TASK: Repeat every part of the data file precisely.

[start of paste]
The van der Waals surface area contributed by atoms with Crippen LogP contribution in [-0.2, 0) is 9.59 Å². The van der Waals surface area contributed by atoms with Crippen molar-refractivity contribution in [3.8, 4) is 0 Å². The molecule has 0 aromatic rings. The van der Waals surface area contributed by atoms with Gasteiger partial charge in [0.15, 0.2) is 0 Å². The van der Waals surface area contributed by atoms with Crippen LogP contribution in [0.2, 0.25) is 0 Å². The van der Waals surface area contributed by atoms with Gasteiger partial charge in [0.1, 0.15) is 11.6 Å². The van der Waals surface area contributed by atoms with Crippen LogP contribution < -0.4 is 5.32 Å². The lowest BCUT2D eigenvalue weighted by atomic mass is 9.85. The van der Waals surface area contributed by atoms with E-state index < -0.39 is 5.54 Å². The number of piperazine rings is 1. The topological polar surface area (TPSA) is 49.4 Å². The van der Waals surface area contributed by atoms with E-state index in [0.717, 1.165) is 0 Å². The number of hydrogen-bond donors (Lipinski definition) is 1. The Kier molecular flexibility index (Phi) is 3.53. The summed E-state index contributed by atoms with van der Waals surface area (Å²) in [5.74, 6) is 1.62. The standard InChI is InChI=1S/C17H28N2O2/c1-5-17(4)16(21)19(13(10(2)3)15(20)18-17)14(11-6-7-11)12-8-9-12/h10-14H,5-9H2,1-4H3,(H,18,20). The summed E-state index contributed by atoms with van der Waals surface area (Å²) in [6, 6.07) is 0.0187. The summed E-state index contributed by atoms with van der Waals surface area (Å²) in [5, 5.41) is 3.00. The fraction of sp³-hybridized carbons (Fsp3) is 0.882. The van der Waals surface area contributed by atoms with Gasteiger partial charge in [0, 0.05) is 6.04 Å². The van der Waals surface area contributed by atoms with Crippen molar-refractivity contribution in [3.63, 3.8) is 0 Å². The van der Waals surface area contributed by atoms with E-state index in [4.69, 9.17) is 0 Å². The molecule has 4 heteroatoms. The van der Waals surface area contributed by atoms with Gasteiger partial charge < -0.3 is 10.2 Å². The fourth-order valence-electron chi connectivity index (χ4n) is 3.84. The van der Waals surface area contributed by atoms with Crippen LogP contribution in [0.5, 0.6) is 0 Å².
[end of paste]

The van der Waals surface area contributed by atoms with Crippen LogP contribution in [-0.2, 0) is 9.59 Å². The van der Waals surface area contributed by atoms with Crippen molar-refractivity contribution in [3.8, 4) is 0 Å². The molecule has 0 aromatic rings. The van der Waals surface area contributed by atoms with Gasteiger partial charge in [0.15, 0.2) is 0 Å². The van der Waals surface area contributed by atoms with Crippen LogP contribution in [0.2, 0.25) is 0 Å². The van der Waals surface area contributed by atoms with Gasteiger partial charge in [0.1, 0.15) is 11.6 Å². The van der Waals surface area contributed by atoms with Crippen LogP contribution < -0.4 is 5.32 Å². The lowest BCUT2D eigenvalue weighted by atomic mass is 9.85. The van der Waals surface area contributed by atoms with E-state index < -0.39 is 5.54 Å². The number of piperazine rings is 1. The topological polar surface area (TPSA) is 49.4 Å². The van der Waals surface area contributed by atoms with E-state index in [0.717, 1.165) is 0 Å². The number of hydrogen-bond donors (Lipinski definition) is 1. The Kier molecular flexibility index (Phi) is 3.53. The summed E-state index contributed by atoms with van der Waals surface area (Å²) in [5.74, 6) is 1.62. The standard InChI is InChI=1S/C17H28N2O2/c1-5-17(4)16(21)19(13(10(2)3)15(20)18-17)14(11-6-7-11)12-8-9-12/h10-14H,5-9H2,1-4H3,(H,18,20). The summed E-state index contributed by atoms with van der Waals surface area (Å²) in [6, 6.07) is 0.0187. The summed E-state index contributed by atoms with van der Waals surface area (Å²) in [5, 5.41) is 3.00. The fraction of sp³-hybridized carbons (Fsp3) is 0.882. The van der Waals surface area contributed by atoms with Gasteiger partial charge in [0, 0.05) is 6.04 Å². The van der Waals surface area contributed by atoms with Crippen molar-refractivity contribution in [3.63, 3.8) is 0 Å². The van der Waals surface area contributed by atoms with E-state index in [4.69, 9.17) is 0 Å². The molecule has 4 heteroatoms. The van der Waals surface area contributed by atoms with Gasteiger partial charge < -0.3 is 10.2 Å². The fourth-order valence-electron chi connectivity index (χ4n) is 3.84. The van der Waals surface area contributed by atoms with Crippen LogP contribution in [0.5, 0.6) is 0 Å².